The mixing is achieved by burner parts designed to create high turbulence If

The mixing is achieved by burner parts designed to

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The mixing is achieved by burner parts designed to create high turbulence. If insufficient tur- bulence is produced by the burner, the combustion will be incomplete and samples taken at the stack will reveal carbon monoxide as evidence. Since the velocity of air affects the turbulence, it becomes harder and harder to get good fuel and air mixing at higher turndown ratios since the air amount is reduced. Towards the highest turndown ratios of any burner, it becomes necessary to increase the excess air amounts to obtain Figure 1.3: Relation Between Residual Oxygen and Excess Air Figure 1.4 Burner Head FUEL AIR AIR AIR
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1. Fuels and Combustion 22 Bureau of Energy Efficiency enough turbulence to get proper mixing. The better burner design will be one that is able to properly mix the air and fuel at the lowest possible air flow or excess air . An important aspect to be considered in selection of burner is turndown ratio. Turndown ratio is the relationship between the maximum and minimum fuel input without affecting the excess air level. For example, a burner whose maximum input is 250,000 kCals and minimum rate is 50,000 kCals, has a ‘Turn-Down Ratio’ of 5 to 1. 1.8 Combustion of Coal Features of coal combustion 1 kg of coal will typically require 7–8 kg of air depending upon the carbon, hydrogen, nitrogen, oxygen and sulphur content for complete combus- tion. This air is also known as theoretical or stoi- chiometric air. If for any reason the air supplied is inadequate, the combustion will be incomplete. The result is poor generation of heat with some portions of car- bon remaining unburnt (black smoke) and forming carbon monoxide instead of carbon dioxides. As in the case of oil, coal cannot be burnt with stoichiometric quantity of air. Complete combustion is not achieved unless an excess of air is supplied. The excess air required for coal combustion depends on the type of coal firing equipment. Hand fired boilers use large lumps of coal and hence need very high excess air. Stoker fired boilers as shown in the Figure 1.5 use sized coal and hence require less excess air. Also in these systems primary air is supplied below the grate and secondary air is supplied over the grate to ensure complete combustion. Fluidised bed combustion in which turbulence is created leads to intimate mixing of air and fuel resulting in further reduction of excess air. The pulverized fuel firing in which powdered coal is fired has the minimum excess air due to high surface area of coal ensuring complete combustion. Clinker formation Clinker is a mass of rough, hard, slag-like material formed during combustion of coal due to low fusion temperature of ash present in coal. Presence of silica, calcium oxide, magnesium oxides etc. in ash lead to a low fusion temperature. Typically Indian coals contain ash fusion temperature as low as 1100°C. Once clinker is formed, it has a tendency to grow. Clinker will stick to a hot surface rather than a cold one and to a rough surface rather than a smooth one.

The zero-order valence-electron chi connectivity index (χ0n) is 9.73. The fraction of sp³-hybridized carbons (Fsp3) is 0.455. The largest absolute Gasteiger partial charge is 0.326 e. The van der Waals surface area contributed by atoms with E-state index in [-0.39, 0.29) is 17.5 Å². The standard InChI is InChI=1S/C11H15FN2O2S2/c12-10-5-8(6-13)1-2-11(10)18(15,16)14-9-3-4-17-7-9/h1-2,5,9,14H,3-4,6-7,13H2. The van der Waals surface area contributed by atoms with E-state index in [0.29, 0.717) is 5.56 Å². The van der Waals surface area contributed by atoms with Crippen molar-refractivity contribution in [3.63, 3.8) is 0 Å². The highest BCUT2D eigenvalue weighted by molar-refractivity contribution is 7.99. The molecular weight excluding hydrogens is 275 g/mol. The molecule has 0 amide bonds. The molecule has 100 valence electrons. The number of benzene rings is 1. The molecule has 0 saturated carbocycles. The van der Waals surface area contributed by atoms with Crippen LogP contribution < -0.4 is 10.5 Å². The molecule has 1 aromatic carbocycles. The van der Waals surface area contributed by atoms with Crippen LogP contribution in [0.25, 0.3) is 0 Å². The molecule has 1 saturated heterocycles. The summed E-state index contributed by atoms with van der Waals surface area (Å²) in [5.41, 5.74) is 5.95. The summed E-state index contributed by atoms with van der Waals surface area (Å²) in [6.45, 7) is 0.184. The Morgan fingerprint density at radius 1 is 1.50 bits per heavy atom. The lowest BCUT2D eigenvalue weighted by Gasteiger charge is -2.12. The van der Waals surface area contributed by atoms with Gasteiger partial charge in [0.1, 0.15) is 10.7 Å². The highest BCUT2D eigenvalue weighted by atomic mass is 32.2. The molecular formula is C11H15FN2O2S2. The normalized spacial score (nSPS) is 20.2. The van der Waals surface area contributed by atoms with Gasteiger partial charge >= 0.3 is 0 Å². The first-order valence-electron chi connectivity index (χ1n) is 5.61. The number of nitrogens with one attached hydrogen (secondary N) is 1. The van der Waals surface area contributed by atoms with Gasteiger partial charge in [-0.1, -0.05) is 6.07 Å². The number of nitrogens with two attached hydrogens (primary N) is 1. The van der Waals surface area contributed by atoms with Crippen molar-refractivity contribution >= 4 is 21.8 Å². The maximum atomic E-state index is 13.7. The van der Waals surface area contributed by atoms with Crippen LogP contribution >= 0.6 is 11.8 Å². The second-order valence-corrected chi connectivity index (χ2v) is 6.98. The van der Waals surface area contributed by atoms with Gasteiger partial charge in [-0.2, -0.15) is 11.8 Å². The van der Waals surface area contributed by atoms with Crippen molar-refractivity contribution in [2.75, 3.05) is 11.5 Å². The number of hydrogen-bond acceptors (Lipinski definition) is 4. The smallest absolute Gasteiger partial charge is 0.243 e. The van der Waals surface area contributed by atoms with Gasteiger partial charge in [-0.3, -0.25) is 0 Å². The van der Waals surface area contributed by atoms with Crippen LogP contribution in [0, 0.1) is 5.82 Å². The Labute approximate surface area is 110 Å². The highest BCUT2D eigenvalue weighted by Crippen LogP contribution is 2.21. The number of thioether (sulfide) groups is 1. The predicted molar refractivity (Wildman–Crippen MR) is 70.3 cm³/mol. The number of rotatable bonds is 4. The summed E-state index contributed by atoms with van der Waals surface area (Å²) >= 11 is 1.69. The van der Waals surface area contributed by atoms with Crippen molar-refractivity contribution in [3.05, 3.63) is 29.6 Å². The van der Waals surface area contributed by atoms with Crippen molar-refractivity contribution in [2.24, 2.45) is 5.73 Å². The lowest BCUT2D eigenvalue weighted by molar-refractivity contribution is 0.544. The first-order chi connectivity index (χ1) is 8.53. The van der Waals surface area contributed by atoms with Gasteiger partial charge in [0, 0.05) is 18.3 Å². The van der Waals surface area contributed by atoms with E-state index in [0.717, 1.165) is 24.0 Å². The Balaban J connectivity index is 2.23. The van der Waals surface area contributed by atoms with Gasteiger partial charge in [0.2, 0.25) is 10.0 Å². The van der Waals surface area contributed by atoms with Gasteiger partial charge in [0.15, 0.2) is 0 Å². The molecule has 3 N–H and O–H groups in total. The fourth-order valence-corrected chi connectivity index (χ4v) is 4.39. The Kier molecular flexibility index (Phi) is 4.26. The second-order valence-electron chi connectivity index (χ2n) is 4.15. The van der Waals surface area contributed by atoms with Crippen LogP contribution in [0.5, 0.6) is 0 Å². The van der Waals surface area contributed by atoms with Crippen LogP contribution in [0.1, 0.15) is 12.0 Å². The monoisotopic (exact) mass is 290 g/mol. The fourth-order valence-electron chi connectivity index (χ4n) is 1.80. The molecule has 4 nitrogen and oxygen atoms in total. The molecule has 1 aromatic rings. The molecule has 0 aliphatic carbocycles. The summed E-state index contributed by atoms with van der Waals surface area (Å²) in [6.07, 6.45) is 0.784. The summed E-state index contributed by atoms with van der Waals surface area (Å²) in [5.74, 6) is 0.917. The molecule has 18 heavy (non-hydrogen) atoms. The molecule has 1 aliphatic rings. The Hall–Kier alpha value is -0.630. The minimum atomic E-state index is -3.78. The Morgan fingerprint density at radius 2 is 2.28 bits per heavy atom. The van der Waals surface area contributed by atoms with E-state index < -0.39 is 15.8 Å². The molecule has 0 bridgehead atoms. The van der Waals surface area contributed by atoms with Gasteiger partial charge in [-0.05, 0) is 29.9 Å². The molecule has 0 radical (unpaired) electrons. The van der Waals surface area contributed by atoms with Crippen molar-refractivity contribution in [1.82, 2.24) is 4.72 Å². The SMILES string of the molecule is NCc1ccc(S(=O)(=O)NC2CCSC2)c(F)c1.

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  • Spring '17
  • Jerome Ramos

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